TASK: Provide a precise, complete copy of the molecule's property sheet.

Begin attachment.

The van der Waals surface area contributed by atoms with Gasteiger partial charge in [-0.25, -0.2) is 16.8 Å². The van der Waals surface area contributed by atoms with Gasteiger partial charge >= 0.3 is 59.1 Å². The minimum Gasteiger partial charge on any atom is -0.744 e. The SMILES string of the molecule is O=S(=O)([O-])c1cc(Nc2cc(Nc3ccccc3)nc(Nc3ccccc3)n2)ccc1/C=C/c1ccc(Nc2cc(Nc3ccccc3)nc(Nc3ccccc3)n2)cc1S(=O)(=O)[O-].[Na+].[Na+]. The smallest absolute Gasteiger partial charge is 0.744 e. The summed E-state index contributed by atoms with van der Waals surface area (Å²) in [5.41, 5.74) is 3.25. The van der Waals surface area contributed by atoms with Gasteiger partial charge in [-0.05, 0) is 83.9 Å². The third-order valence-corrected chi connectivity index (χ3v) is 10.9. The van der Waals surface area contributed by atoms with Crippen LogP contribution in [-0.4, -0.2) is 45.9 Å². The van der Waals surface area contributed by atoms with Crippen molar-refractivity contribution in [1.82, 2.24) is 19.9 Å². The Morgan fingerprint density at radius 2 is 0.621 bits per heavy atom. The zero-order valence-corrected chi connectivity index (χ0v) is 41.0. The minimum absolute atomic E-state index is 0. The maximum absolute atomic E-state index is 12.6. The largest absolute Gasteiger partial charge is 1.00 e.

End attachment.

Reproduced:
The van der Waals surface area contributed by atoms with Gasteiger partial charge in [-0.25, -0.2) is 16.8 Å². The van der Waals surface area contributed by atoms with Gasteiger partial charge >= 0.3 is 59.1 Å². The minimum Gasteiger partial charge on any atom is -0.744 e. The SMILES string of the molecule is O=S(=O)([O-])c1cc(Nc2cc(Nc3ccccc3)nc(Nc3ccccc3)n2)ccc1/C=C/c1ccc(Nc2cc(Nc3ccccc3)nc(Nc3ccccc3)n2)cc1S(=O)(=O)[O-].[Na+].[Na+]. The smallest absolute Gasteiger partial charge is 0.744 e. The summed E-state index contributed by atoms with van der Waals surface area (Å²) in [5.41, 5.74) is 3.25. The van der Waals surface area contributed by atoms with Gasteiger partial charge in [-0.05, 0) is 83.9 Å². The third-order valence-corrected chi connectivity index (χ3v) is 10.9. The van der Waals surface area contributed by atoms with Crippen LogP contribution in [-0.4, -0.2) is 45.9 Å². The van der Waals surface area contributed by atoms with Crippen molar-refractivity contribution in [1.82, 2.24) is 19.9 Å². The Morgan fingerprint density at radius 2 is 0.621 bits per heavy atom. The zero-order valence-corrected chi connectivity index (χ0v) is 41.0. The minimum absolute atomic E-state index is 0. The maximum absolute atomic E-state index is 12.6. The largest absolute Gasteiger partial charge is 1.00 e.